a control circuit causing the transfer of selected frames of said video signals from the radiography equipment to the frame buffer and from the frame buffer to the parallel transfer disc, wherein each frame is transferred from the frame buffer to the parallel disc store within a frame period, causing the subsequent transfer of selected frames of said video signals from the parallel transfer disc to the frame buffer and from the frame buffer to the video processor, wherein each frame is transferred from the parallel disc store to the frame buffer within a frame period, and causing the video processor to combine one or more selected frames received thereby from the parallel transfer disc with one or more selected frames stored in the frame store and to store the result in the frame store as a processed frame; and
a display for displaying the processed frame stored in the frame store.
6. An image processor as in claim 5 in which the video processor and the frame store are connected in a recursive circuit.
7. An image processor as in claim 6 in which the control circuit selectively causes the video processor to algebraically sum selected proportions of frames of video signals from the buffer store and the frame store and to store the result in the frame store as said processed frame.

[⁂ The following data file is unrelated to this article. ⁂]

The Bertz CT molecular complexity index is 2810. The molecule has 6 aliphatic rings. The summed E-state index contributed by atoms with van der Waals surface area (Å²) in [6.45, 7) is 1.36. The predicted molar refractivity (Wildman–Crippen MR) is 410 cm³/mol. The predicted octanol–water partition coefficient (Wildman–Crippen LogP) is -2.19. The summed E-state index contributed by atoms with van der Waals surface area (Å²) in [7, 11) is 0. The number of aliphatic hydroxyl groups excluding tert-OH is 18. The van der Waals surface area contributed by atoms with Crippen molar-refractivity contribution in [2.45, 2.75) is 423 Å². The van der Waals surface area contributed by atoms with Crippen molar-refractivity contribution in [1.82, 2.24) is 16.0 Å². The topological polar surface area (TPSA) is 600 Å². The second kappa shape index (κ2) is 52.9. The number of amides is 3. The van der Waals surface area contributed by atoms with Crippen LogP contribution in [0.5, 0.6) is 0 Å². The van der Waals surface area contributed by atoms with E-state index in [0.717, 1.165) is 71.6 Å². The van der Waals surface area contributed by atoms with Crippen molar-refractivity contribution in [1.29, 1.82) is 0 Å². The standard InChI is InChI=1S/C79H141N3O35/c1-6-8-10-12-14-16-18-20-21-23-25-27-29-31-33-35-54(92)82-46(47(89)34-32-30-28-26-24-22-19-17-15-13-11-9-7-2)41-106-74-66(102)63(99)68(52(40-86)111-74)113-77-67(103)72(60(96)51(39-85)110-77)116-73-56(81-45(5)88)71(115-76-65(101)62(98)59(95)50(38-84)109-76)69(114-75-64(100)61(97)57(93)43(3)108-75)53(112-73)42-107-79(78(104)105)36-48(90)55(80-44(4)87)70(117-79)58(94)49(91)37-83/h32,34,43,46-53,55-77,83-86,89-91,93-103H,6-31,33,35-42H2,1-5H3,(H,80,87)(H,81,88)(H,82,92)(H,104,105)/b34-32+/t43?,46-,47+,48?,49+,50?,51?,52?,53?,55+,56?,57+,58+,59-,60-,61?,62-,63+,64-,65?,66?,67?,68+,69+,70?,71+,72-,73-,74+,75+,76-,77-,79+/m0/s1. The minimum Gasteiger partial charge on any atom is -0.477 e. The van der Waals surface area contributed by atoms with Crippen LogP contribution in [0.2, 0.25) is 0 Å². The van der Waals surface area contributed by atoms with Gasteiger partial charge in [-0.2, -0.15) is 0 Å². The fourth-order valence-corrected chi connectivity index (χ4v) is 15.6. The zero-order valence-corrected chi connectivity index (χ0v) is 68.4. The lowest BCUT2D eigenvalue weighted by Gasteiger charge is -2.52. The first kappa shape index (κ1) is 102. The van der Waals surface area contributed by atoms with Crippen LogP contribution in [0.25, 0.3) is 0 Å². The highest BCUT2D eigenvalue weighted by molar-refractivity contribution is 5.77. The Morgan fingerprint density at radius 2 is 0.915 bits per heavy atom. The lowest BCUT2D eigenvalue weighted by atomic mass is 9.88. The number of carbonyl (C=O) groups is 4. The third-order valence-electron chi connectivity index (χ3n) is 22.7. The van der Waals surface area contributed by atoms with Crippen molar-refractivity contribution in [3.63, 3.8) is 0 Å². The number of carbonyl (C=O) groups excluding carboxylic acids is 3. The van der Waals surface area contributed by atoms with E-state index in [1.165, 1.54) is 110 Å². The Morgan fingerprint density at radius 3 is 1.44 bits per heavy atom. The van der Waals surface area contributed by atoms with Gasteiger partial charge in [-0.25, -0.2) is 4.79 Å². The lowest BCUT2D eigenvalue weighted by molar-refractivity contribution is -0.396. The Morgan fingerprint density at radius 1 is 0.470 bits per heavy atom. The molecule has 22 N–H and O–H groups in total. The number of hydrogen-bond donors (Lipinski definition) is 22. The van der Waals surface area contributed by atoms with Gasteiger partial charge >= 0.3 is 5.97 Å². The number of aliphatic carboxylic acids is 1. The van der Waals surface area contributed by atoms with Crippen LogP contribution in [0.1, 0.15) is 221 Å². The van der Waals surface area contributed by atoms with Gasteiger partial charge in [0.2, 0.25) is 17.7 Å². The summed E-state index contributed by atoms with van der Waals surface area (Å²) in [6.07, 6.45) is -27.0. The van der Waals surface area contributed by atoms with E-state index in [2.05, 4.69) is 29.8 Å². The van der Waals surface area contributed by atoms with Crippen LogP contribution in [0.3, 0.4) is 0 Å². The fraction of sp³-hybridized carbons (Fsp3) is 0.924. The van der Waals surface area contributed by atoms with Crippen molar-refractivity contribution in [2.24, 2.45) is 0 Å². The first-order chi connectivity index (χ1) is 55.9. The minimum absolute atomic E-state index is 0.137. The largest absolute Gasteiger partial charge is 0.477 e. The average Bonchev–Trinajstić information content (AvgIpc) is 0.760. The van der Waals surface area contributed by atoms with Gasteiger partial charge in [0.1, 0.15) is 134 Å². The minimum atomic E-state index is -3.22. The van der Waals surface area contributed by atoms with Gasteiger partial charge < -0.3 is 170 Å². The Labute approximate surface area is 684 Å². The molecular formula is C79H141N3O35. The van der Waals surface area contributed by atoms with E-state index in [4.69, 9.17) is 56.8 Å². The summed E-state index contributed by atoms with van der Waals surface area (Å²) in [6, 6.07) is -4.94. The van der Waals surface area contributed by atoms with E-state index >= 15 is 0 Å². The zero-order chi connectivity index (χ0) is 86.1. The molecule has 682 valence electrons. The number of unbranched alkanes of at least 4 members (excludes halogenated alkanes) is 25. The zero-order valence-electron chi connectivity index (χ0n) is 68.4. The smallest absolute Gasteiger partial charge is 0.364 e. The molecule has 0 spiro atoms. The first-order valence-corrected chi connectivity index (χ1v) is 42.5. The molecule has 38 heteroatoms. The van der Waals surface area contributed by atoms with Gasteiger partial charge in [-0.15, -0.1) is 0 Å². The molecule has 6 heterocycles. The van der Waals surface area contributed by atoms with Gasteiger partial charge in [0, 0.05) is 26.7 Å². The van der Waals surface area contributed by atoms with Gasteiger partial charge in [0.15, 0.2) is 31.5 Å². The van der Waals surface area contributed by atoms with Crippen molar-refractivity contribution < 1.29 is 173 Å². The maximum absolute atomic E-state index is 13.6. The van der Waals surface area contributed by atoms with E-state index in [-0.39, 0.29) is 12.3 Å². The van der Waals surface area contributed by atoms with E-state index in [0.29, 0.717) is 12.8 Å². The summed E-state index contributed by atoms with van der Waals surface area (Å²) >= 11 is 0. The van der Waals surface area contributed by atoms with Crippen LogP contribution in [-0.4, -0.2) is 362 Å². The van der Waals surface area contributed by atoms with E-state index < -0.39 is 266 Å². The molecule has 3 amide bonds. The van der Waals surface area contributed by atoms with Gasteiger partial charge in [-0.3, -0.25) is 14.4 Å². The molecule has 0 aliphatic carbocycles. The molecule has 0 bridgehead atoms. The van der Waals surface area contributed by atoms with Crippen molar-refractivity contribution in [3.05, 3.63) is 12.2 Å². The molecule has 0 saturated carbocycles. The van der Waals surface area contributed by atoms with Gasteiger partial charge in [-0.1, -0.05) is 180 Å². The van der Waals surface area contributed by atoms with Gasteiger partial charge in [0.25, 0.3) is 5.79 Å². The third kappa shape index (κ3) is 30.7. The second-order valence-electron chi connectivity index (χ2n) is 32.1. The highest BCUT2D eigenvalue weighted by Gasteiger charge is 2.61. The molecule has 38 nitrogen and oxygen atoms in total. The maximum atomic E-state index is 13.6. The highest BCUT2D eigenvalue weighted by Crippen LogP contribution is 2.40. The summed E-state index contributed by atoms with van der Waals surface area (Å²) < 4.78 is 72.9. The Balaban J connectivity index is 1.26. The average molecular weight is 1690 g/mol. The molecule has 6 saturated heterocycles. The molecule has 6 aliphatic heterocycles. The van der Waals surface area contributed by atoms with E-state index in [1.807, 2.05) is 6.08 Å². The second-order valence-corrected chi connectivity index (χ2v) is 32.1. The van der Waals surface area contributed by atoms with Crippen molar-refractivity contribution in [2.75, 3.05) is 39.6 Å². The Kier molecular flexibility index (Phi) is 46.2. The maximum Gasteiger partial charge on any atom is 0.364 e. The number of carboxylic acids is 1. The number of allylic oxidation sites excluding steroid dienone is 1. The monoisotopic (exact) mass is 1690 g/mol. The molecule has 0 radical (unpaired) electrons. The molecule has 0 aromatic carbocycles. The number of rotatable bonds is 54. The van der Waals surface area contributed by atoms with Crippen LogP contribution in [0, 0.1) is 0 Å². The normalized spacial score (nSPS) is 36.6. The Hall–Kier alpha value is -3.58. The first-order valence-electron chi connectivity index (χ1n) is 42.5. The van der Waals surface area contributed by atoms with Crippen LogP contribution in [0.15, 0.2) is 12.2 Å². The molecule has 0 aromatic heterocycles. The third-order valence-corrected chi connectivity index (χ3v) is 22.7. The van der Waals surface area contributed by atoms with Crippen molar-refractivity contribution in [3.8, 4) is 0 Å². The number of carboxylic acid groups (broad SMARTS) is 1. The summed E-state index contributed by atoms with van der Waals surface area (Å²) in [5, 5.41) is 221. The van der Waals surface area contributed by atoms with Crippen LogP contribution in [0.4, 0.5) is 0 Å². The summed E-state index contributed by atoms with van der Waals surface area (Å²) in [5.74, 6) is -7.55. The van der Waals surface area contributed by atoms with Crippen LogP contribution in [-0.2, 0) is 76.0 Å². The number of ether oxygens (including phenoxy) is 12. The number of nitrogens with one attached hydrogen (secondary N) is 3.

Description

This invention relates to improvements in image processing apparatus for pictures obtained from radiography equipment.

BACKGROUND OF THE INVENTION Description of Related Art

This image processing apparatus is used to produce clearer pictures from radiography equipment so that a doctor has the information needed for a diagnosis. A known form of this apparatus comprises an image processor in which integrated frames of video information from radiography equipment are stored on discs at a maximum rate of three pictures per second. These input signals are obtained continuously over a period of time, at some point in which a radio-opaque dye is introduced into the patient. Once the dye has passed through the part of the patient which is of interest the recorded pictures can be processed in such a way as to show clearly the part affected by the dye. In order to achieve this two frames of video information are taken from the disc store, one before the dye was introduced and one after, and subtracted. This removes the background and leaves the part with the dye clearly visible. An improvement in the signal-to-noise ratio in the processed pictures can be brought about by taking the sum of the clearest pictures before and after the dye has been introduced and subtracting the two sums, or by summing a continuous sequence using a weighted co-efficient scheme.

One problem with this system is the slow rate of storage on the disc store. This severely limits the amount of information that can be obtained from rapidly moving structures, such as the heart where the local motion of the heart wall is of importance in diagnosis.

SUMMARY OF THE INVENTION

An object of the present invention is to overcome this problem by utilizing a parallel transfer disc in order to increase the rate of video storage.

According to the present invention there is provided an image processor for video signals from radiography equipment comprising:

parallel transfer disc means for storing frames of video signals,

a buffer store for storing frames of video signals,